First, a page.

Today marks World Heart Day 2021.

Created by the World Heart Federation, World Heart Day was created to inform people globally about cardiovascular disease (CVD), including heart disease and stroke.

CVD is the world’s leading cause of death claiming 18.6 million lives each year. The day aims to drive action to educate people that by controlling risk factors such as tobacco use, unhealthy diet, and physical inactivity, at least 80% of premature deaths from heart disease and stroke could be avoided.

CVD is the umbrella term for all types of diseases that affect the heart or blood vessels, including coronary heart disease (clogged arteries), which can cause heart attacks, stroke, heart failure, and peripheral artery disease.

Coronary heart disease (CHD) is often referred to simply as “heart disease,” although it’s not the only type of heart disease. Another term for it is coronary artery disease.

Just over seven and a half million people live with heart and circulatory diseases in the UK. Image: Online Marketing.

CHD occurs when plaque (a combination of fat, cholesterol, calcium, and other substances found in the blood) builds up in your arteries.

The plaque reduces the amount of oxygen-rich blood getting to your heart, which can cause chest pain (also called angina). Plaque can also lead to blood clots, which block blood flow and are the most common cause of a heart attack.

There are around 7.6 million people living with heart and circulatory diseases in the UK. An ageing and growing population and improved survival rates from heart and circulatory events could see these numbers rise still further.

CHD is one of the UK’s leading causes of death and the most common cause of premature death. It is responsible for around 64,000 deaths in the UK each year with an average of 175 people each day or one death around every eight minutes.

In the UK, one in eight men and one in 15 women die from CHD, killing twice as many women in the UK as breast cancer.

First generation South Asian people are up to fifty percent more at risk of CHD than the wider white European population. Even within the South Asian group, there are differences in risk. Those at highest risk are the Bangladeshi population, followed by Pakistanis, Indians, and Sri Lankans – but even Sri Lankans may be at higher risk than white Caucasians.

Keeping blood levels at a normal level is important for reducing risk. Image: Mufid Majnun.

Regina Giblin, a senior cardiac nurse at the British Heart Foundation, said: “UK studies have shown that the risk of coronary heart disease (CHD) is greater if you have a South Asian background, higher prevalence of diabetes and high blood pressure are likely to contribute to this.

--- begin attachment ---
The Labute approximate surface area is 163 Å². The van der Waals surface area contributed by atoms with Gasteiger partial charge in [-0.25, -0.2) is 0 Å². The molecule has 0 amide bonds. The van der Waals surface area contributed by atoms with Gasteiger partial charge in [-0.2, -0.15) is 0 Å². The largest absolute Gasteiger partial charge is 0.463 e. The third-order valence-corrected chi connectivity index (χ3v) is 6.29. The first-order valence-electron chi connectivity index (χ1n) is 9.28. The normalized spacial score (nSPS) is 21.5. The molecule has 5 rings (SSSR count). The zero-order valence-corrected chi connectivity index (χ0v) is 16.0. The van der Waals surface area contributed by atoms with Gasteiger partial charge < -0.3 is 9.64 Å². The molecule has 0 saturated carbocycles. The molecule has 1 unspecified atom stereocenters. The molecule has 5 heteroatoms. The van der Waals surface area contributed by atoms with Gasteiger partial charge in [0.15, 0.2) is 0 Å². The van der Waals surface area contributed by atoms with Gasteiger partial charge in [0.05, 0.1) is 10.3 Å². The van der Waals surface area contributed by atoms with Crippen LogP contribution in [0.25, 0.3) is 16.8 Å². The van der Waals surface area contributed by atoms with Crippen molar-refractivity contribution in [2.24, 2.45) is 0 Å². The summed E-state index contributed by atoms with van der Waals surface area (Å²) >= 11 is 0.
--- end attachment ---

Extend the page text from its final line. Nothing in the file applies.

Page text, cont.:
“While lifestyle factors may play a role in a person’s increased risk of developing diabetes or coronary heart disease, genetics, and someone’s ethnicity also plays a big part. There are however always steps you can take to reduce your risk.”

Nurse Giblin suggests four main ways of reducing risk through simple lifestyle choices. These are:

Eat a healthy diet

Eating a healthy diet will help you to control your weight, blood glucose, cholesterol, and blood pressure. Most parts of a traditional South Asian diet are healthy, such as pulses like lentils and beans, vegetables, and fish.

However, adding too much salt and saturated fat like ghee, butter, and coconut oil can make your diet less healthy. To make meals healthier, try swapping paneer for tofu, swapping paratha for chapati or pita bread. Instead of using salt to add flavour, try adding herbs, spices, ginger, chilli, or ginger juice instead.

Move more

The importance of regular exercise cannot be overstated. Keeping active reduces the risk of having a heart attack or stroke and lowers the chance of dying early. Being physically active helps maintain a healthy weight and reduces your risk of Type 2 diabetes, high blood pressure and high cholesterol.

To help lower the risk of CHD, aim for at least 150 minutes of moderate-intensity activity (such as brisk walking or cycling) each week or 75 minutes of vigorous activity (such as running).

You don’t have to go to a gym or be sporty. It’s about moving more in your day-to-day life. Activities like housework, gardening, group dancing, and walking will all improve your health. The BHF’s ‘My Step Challenge’ and ‘MyCycle’ are great ways to gently increase your daily activity and you can set your own targets as you go.

Other factors

We all know smoking is bad and this is also the case with chewing tobacco, it is harmful to our hearts and increases risk of developing heart and circulatory diseases.

Many people also don’t realise that Shisha is often tobacco-based.  Even if you use tobacco-free shisha, the smoke still produces harmful levels of toxins. This can be either just as bad for you or even more harmful than smoke from tobacco-based shisha.

Other factors, like how you deal with stress levels, drinking too much alcohol or living in an area with bad air quality, can also affect your heart health. Managing stress levels and controlling diabetes, cholesterol and blood pressure levels can all help prevent developing a future heart and circulatory condition.

Take action

It is also important to know about family history of conditions such as heart attack and stroke. If concerned about heart health, the BHF healthy living pages will provide lots of information to help make healthy changes. The BHF also recommend visiting your local GP for advice and if over 40 take advantage of free NHS health checks.

For more information and support, you can visit the BHF’s website here.

Feature image: Jesse Orrico.